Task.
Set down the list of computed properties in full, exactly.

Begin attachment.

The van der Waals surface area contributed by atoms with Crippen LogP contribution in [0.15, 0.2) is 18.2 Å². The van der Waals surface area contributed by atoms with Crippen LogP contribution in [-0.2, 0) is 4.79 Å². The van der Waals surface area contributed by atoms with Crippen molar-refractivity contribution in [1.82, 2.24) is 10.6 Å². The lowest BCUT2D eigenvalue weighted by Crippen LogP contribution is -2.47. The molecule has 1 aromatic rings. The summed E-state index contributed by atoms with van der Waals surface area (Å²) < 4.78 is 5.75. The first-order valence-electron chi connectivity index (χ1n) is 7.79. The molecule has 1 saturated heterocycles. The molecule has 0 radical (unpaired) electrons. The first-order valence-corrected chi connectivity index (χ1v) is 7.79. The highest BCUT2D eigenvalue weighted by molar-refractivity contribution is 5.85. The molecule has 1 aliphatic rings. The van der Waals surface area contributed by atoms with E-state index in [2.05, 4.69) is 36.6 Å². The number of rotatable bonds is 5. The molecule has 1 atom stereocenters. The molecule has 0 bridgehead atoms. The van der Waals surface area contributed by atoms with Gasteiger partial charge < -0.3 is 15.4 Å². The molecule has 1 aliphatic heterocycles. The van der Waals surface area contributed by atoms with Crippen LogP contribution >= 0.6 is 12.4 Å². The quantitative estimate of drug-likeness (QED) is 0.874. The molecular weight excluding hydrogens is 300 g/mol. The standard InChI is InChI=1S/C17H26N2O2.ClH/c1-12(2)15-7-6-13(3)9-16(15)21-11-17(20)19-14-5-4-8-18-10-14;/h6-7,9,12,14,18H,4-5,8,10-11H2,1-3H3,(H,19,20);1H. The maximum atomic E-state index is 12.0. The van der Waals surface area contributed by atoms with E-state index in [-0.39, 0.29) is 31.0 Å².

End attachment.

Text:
The van der Waals surface area contributed by atoms with Crippen LogP contribution in [0.15, 0.2) is 18.2 Å². The van der Waals surface area contributed by atoms with Crippen LogP contribution in [-0.2, 0) is 4.79 Å². The van der Waals surface area contributed by atoms with Crippen molar-refractivity contribution in [1.82, 2.24) is 10.6 Å². The lowest BCUT2D eigenvalue weighted by Crippen LogP contribution is -2.47. The molecule has 1 aromatic rings. The summed E-state index contributed by atoms with van der Waals surface area (Å²) < 4.78 is 5.75. The first-order valence-electron chi connectivity index (χ1n) is 7.79. The molecule has 1 saturated heterocycles. The molecule has 0 radical (unpaired) electrons. The first-order valence-corrected chi connectivity index (χ1v) is 7.79. The highest BCUT2D eigenvalue weighted by molar-refractivity contribution is 5.85. The molecule has 1 aliphatic rings. The van der Waals surface area contributed by atoms with E-state index in [2.05, 4.69) is 36.6 Å². The number of rotatable bonds is 5. The molecule has 1 atom stereocenters. The molecule has 0 bridgehead atoms. The van der Waals surface area contributed by atoms with Gasteiger partial charge < -0.3 is 15.4 Å². The molecule has 1 aliphatic heterocycles. The van der Waals surface area contributed by atoms with Crippen LogP contribution >= 0.6 is 12.4 Å². The quantitative estimate of drug-likeness (QED) is 0.874. The molecular weight excluding hydrogens is 300 g/mol. The standard InChI is InChI=1S/C17H26N2O2.ClH/c1-12(2)15-7-6-13(3)9-16(15)21-11-17(20)19-14-5-4-8-18-10-14;/h6-7,9,12,14,18H,4-5,8,10-11H2,1-3H3,(H,19,20);1H. The maximum atomic E-state index is 12.0. The van der Waals surface area contributed by atoms with E-state index in [-0.39, 0.29) is 31.0 Å².